Sunday, May 20, 2012

The Rocket Launcher
I did walk to school uphill both ways because there was a hill between our farm and the one-room one-teacher schoolhouse I attended. But that was nothin’. I wanted to go to school an’ not for the bag lunch or Roseanne or even for the learnin'. It was the Rocket Launcher.
I was one of the little kids, small and light and not bright. Perfect rocket material. The sixth graders, they were the ones, they were the fuel and they were the brains and in our school, the muscle. All morning we boys would sit and stew, fantasying about recess and keeping an eye out for Mrs. Wells in case she asked us to learn something. We wanted to learn about trajectory and pressure upon impact and- “Yes, Mrs. Wells, I will read the next chapter of Dick and Jane rolling down a hill.”
Rabbits! I don’t give a Scooby doobie if Dick and Jane rolled down a hill unless they were within range of The Rocket launcher.
And then each day it would, for the great God of Heaven, it came time to release the suppressed and sprint for the playground! The big kids would remove any girls that might be playing on the Merry-go-Round- Um, I mean the Rocket Launcher. The big kids would sit on the boards with their feet in the center and begin to wind the Rocket Launcher up. Me and the rest of the stunted would crouch on the boards on our feet and hook our arms over the pipes as the turbines wound up and the Rocket Launcher spun.
The big kids began to chant and the world blurred. Forces began to pull on my shoulders and I had to hook my toes to stay on board. The turbines hit top-end pushing with their feet and yelling Army noises. My hair sucked outward and my head began to bend toward the g-force.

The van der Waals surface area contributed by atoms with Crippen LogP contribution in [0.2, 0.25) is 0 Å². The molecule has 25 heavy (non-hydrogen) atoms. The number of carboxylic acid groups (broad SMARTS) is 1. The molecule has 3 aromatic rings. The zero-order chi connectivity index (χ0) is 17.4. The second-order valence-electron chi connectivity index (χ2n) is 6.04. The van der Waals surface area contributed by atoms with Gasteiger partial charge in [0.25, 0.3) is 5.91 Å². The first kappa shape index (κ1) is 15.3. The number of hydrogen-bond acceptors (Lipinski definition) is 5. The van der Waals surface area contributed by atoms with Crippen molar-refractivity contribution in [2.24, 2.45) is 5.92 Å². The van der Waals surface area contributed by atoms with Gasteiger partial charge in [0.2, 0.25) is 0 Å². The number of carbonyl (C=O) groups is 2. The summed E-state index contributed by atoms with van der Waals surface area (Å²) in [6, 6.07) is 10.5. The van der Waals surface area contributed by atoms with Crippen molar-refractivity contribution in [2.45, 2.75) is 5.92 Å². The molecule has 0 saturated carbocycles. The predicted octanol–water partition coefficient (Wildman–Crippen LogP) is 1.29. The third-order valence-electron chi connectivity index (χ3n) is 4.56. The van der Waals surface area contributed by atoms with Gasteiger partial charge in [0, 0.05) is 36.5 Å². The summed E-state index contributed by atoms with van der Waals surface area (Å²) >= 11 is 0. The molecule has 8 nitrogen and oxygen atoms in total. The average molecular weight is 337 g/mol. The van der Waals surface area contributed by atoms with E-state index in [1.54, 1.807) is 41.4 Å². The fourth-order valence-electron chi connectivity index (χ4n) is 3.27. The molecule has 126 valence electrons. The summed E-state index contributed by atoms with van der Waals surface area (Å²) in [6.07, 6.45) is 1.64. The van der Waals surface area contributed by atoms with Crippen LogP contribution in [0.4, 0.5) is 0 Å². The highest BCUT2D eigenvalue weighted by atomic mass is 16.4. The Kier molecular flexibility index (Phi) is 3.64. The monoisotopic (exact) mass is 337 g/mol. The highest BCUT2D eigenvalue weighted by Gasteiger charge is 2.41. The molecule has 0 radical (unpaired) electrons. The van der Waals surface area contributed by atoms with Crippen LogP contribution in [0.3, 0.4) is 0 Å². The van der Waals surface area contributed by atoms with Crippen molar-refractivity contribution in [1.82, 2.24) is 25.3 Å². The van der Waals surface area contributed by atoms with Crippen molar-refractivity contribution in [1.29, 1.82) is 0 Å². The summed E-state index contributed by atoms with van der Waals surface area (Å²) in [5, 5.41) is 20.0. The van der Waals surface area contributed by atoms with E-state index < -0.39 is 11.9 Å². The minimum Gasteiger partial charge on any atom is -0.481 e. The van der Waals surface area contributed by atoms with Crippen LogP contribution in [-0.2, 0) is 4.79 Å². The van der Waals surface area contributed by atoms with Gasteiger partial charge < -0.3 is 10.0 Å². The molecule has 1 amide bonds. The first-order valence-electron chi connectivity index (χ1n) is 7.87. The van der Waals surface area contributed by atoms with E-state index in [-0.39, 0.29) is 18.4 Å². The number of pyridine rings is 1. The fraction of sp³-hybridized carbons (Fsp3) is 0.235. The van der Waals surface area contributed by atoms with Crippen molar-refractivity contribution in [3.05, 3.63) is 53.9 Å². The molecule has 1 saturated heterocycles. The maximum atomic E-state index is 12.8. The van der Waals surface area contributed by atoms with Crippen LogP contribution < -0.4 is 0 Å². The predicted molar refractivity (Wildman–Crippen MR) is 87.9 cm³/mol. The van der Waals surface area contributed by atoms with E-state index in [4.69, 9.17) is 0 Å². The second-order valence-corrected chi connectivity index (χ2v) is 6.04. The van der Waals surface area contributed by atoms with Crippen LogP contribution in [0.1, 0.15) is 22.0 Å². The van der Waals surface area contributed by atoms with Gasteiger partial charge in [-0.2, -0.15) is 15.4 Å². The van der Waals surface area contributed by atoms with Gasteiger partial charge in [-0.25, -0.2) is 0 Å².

I unhooked my arms, and gripped the pipe with both hands and released my toes. Instantly,  I snapped straight out, hanging on with my hands, whipping around and around knowing Mrs. Wells was inside trying to recover from the little rotten minions’ that she herded each day. We were free to launch.
Pretty Patty Dunbar was in range, she, talking with Roseanne, was unaware of her blundered path. I locked on. I went around once, twice. The pull on my eyeballs made the target blurry. I went around again. Stay on target. Patty stopped and turned. Stay on target. My fingers were stretching and my shoes were slipping off my gripping toes. Stay on target.
Once, twice around, I had target lock. Around we came and the world slowed as my brain did the calculation. The turbines on the Rocket launcher screamed “Go for Launch!” I released and screamed at a hundred miles an hour toward the enemy. Spread-eagled and wide-eyed, I pulled the pin on this grenade and readied for impact. I crashed into the ground, dirt flew and grass stains forever penetrated my pants right between Pretty Patty Dunbar and Roseanne.
Rats. Missed. They looked at me with girl disgust. Mrs. Wells stood on the steps ringing the bell in her hand. Double rats. I got up and limped toward the schoolhouse with grass in my hair and ripped sleeves. Climbing the steps, Mrs. Wells asked, “What on earth happened to you?” “Nothin’.”

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